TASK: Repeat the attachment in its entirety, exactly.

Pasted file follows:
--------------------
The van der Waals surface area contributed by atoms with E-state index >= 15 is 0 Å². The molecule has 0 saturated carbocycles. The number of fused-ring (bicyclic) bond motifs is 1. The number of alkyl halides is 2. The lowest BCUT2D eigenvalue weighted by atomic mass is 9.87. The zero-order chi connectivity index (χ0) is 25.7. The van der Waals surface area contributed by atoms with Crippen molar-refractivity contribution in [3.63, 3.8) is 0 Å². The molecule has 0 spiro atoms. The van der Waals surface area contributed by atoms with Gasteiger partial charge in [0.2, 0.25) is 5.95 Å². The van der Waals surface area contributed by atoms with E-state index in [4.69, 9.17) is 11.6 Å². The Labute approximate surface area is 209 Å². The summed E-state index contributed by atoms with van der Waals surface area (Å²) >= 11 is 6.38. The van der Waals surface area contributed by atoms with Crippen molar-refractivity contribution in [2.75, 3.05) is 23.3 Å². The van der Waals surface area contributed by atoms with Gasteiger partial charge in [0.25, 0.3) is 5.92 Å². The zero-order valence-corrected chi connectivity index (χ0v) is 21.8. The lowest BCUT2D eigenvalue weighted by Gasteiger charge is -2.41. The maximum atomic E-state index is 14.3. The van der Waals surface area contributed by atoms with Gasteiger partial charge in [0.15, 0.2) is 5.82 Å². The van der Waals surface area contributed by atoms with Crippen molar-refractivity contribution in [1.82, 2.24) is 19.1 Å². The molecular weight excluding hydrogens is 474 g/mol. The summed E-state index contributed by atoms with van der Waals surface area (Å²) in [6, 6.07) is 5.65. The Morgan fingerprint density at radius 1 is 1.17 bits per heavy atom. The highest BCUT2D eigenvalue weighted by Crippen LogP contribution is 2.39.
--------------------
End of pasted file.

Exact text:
The van der Waals surface area contributed by atoms with E-state index >= 15 is 0 Å². The molecule has 0 saturated carbocycles. The number of fused-ring (bicyclic) bond motifs is 1. The number of alkyl halides is 2. The lowest BCUT2D eigenvalue weighted by atomic mass is 9.87. The zero-order chi connectivity index (χ0) is 25.7. The van der Waals surface area contributed by atoms with Crippen molar-refractivity contribution in [3.63, 3.8) is 0 Å². The molecule has 0 spiro atoms. The van der Waals surface area contributed by atoms with Gasteiger partial charge in [0.2, 0.25) is 5.95 Å². The van der Waals surface area contributed by atoms with E-state index in [4.69, 9.17) is 11.6 Å². The Labute approximate surface area is 209 Å². The summed E-state index contributed by atoms with van der Waals surface area (Å²) >= 11 is 6.38. The van der Waals surface area contributed by atoms with Crippen molar-refractivity contribution in [2.75, 3.05) is 23.3 Å². The van der Waals surface area contributed by atoms with Gasteiger partial charge in [0.25, 0.3) is 5.92 Å². The zero-order valence-corrected chi connectivity index (χ0v) is 21.8. The lowest BCUT2D eigenvalue weighted by Gasteiger charge is -2.41. The maximum atomic E-state index is 14.3. The van der Waals surface area contributed by atoms with Gasteiger partial charge in [0.15, 0.2) is 5.82 Å². The van der Waals surface area contributed by atoms with Crippen molar-refractivity contribution in [1.82, 2.24) is 19.1 Å². The molecular weight excluding hydrogens is 474 g/mol. The summed E-state index contributed by atoms with van der Waals surface area (Å²) in [6, 6.07) is 5.65. The Morgan fingerprint density at radius 1 is 1.17 bits per heavy atom. The highest BCUT2D eigenvalue weighted by Crippen LogP contribution is 2.39.